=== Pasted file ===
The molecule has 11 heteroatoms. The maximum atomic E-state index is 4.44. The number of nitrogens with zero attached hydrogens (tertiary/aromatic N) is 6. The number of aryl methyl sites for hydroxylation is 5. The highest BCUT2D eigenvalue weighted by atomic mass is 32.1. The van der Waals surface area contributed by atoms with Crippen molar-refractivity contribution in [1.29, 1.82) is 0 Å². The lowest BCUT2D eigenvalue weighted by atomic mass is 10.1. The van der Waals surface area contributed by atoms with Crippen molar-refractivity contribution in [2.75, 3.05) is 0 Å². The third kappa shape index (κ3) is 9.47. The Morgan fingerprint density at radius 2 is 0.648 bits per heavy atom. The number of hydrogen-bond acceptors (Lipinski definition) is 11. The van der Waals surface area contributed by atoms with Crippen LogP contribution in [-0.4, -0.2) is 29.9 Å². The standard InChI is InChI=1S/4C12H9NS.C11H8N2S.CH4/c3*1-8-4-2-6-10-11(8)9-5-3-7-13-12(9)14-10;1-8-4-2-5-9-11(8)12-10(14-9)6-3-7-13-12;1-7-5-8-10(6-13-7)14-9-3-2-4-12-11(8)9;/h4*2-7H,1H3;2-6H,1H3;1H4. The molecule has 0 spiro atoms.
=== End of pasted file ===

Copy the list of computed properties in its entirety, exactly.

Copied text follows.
The molecule has 11 heteroatoms. The maximum atomic E-state index is 4.44. The number of nitrogens with zero attached hydrogens (tertiary/aromatic N) is 6. The number of aryl methyl sites for hydroxylation is 5. The highest BCUT2D eigenvalue weighted by atomic mass is 32.1. The van der Waals surface area contributed by atoms with Crippen molar-refractivity contribution in [1.29, 1.82) is 0 Å². The lowest BCUT2D eigenvalue weighted by atomic mass is 10.1. The van der Waals surface area contributed by atoms with Crippen molar-refractivity contribution in [2.75, 3.05) is 0 Å². The third kappa shape index (κ3) is 9.47. The Morgan fingerprint density at radius 2 is 0.648 bits per heavy atom. The number of hydrogen-bond acceptors (Lipinski definition) is 11. The van der Waals surface area contributed by atoms with Crippen LogP contribution in [-0.4, -0.2) is 29.9 Å². The standard InChI is InChI=1S/4C12H9NS.C11H8N2S.CH4/c3*1-8-4-2-6-10-11(8)9-5-3-7-13-12(9)14-10;1-8-4-2-5-9-11(8)12-10(14-9)6-3-7-13-12;1-7-5-8-10(6-13-7)14-9-3-2-4-12-11(8)9;/h4*2-7H,1H3;2-6H,1H3;1H4. The molecule has 0 spiro atoms.